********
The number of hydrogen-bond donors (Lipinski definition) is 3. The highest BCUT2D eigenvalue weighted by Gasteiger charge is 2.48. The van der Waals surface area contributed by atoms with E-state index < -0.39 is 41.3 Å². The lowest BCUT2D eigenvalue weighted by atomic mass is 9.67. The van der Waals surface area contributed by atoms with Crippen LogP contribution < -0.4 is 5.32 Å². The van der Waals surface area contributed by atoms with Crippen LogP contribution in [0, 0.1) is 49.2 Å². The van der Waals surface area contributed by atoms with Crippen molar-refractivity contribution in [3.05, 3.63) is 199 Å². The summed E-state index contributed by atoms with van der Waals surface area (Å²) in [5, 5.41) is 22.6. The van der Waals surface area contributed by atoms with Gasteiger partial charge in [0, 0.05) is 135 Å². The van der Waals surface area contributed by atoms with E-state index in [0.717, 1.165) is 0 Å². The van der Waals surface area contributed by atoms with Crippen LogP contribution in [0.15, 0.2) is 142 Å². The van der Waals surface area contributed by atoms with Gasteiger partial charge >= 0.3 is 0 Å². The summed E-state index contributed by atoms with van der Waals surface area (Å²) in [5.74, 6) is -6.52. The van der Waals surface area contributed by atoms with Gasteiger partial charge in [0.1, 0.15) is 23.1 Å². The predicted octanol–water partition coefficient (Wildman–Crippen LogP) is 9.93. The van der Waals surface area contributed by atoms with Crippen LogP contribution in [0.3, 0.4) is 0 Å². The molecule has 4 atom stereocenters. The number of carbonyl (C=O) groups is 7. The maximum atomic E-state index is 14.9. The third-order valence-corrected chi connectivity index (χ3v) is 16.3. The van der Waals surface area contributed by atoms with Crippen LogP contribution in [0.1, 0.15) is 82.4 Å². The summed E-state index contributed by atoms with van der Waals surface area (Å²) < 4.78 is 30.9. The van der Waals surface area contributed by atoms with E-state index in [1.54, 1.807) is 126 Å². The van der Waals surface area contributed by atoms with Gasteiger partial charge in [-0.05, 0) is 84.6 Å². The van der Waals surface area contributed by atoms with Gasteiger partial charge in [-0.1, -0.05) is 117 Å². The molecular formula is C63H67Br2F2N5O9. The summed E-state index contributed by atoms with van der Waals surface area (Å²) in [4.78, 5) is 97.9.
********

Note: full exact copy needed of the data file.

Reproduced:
The number of hydrogen-bond donors (Lipinski definition) is 3. The highest BCUT2D eigenvalue weighted by Gasteiger charge is 2.48. The van der Waals surface area contributed by atoms with E-state index < -0.39 is 41.3 Å². The lowest BCUT2D eigenvalue weighted by atomic mass is 9.67. The van der Waals surface area contributed by atoms with Crippen LogP contribution < -0.4 is 5.32 Å². The van der Waals surface area contributed by atoms with Crippen LogP contribution in [0, 0.1) is 49.2 Å². The van der Waals surface area contributed by atoms with Crippen molar-refractivity contribution in [3.05, 3.63) is 199 Å². The summed E-state index contributed by atoms with van der Waals surface area (Å²) in [5, 5.41) is 22.6. The van der Waals surface area contributed by atoms with Gasteiger partial charge in [0, 0.05) is 135 Å². The van der Waals surface area contributed by atoms with E-state index in [0.717, 1.165) is 0 Å². The van der Waals surface area contributed by atoms with Crippen LogP contribution in [0.15, 0.2) is 142 Å². The van der Waals surface area contributed by atoms with Gasteiger partial charge >= 0.3 is 0 Å². The summed E-state index contributed by atoms with van der Waals surface area (Å²) in [5.74, 6) is -6.52. The van der Waals surface area contributed by atoms with Gasteiger partial charge in [0.1, 0.15) is 23.1 Å². The predicted octanol–water partition coefficient (Wildman–Crippen LogP) is 9.93. The van der Waals surface area contributed by atoms with Crippen LogP contribution in [0.3, 0.4) is 0 Å². The molecule has 4 atom stereocenters. The number of carbonyl (C=O) groups is 7. The maximum atomic E-state index is 14.9. The third-order valence-corrected chi connectivity index (χ3v) is 16.3. The van der Waals surface area contributed by atoms with Crippen LogP contribution in [0.1, 0.15) is 82.4 Å². The summed E-state index contributed by atoms with van der Waals surface area (Å²) < 4.78 is 30.9. The van der Waals surface area contributed by atoms with E-state index in [1.54, 1.807) is 126 Å². The van der Waals surface area contributed by atoms with Gasteiger partial charge in [-0.05, 0) is 84.6 Å². The van der Waals surface area contributed by atoms with Gasteiger partial charge in [-0.1, -0.05) is 117 Å². The molecular formula is C63H67Br2F2N5O9. The summed E-state index contributed by atoms with van der Waals surface area (Å²) in [4.78, 5) is 97.9.